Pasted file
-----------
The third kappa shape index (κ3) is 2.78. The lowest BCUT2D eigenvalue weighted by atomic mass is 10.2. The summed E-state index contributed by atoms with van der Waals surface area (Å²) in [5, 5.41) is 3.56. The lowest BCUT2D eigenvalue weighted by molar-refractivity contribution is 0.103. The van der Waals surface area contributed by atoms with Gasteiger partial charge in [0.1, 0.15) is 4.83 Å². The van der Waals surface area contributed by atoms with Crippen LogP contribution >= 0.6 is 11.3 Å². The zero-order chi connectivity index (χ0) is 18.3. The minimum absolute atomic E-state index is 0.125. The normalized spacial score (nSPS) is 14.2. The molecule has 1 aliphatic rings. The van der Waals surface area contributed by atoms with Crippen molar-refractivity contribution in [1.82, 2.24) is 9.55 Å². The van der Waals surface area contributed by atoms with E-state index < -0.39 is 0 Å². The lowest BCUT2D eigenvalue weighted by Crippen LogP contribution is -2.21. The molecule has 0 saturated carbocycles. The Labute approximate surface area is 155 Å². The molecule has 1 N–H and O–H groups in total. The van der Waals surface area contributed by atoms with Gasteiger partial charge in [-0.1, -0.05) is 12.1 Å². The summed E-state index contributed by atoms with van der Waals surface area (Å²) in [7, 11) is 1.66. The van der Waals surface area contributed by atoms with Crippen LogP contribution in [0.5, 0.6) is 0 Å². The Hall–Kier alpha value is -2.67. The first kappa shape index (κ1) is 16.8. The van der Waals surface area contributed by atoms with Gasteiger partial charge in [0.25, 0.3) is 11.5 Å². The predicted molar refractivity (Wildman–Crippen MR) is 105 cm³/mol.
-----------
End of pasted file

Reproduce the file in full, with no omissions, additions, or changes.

The third kappa shape index (κ3) is 2.78. The lowest BCUT2D eigenvalue weighted by atomic mass is 10.2. The summed E-state index contributed by atoms with van der Waals surface area (Å²) in [5, 5.41) is 3.56. The lowest BCUT2D eigenvalue weighted by molar-refractivity contribution is 0.103. The van der Waals surface area contributed by atoms with Gasteiger partial charge in [0.1, 0.15) is 4.83 Å². The van der Waals surface area contributed by atoms with Crippen LogP contribution >= 0.6 is 11.3 Å². The zero-order chi connectivity index (χ0) is 18.3. The minimum absolute atomic E-state index is 0.125. The normalized spacial score (nSPS) is 14.2. The molecule has 1 aliphatic rings. The van der Waals surface area contributed by atoms with Crippen molar-refractivity contribution in [1.82, 2.24) is 9.55 Å². The van der Waals surface area contributed by atoms with E-state index < -0.39 is 0 Å². The lowest BCUT2D eigenvalue weighted by Crippen LogP contribution is -2.21. The molecule has 0 saturated carbocycles. The Labute approximate surface area is 155 Å². The molecule has 1 N–H and O–H groups in total. The van der Waals surface area contributed by atoms with Gasteiger partial charge in [-0.1, -0.05) is 12.1 Å². The summed E-state index contributed by atoms with van der Waals surface area (Å²) in [7, 11) is 1.66. The van der Waals surface area contributed by atoms with Crippen LogP contribution in [0.5, 0.6) is 0 Å². The Hall–Kier alpha value is -2.67. The first kappa shape index (κ1) is 16.8. The van der Waals surface area contributed by atoms with Gasteiger partial charge in [0.25, 0.3) is 11.5 Å². The predicted molar refractivity (Wildman–Crippen MR) is 105 cm³/mol.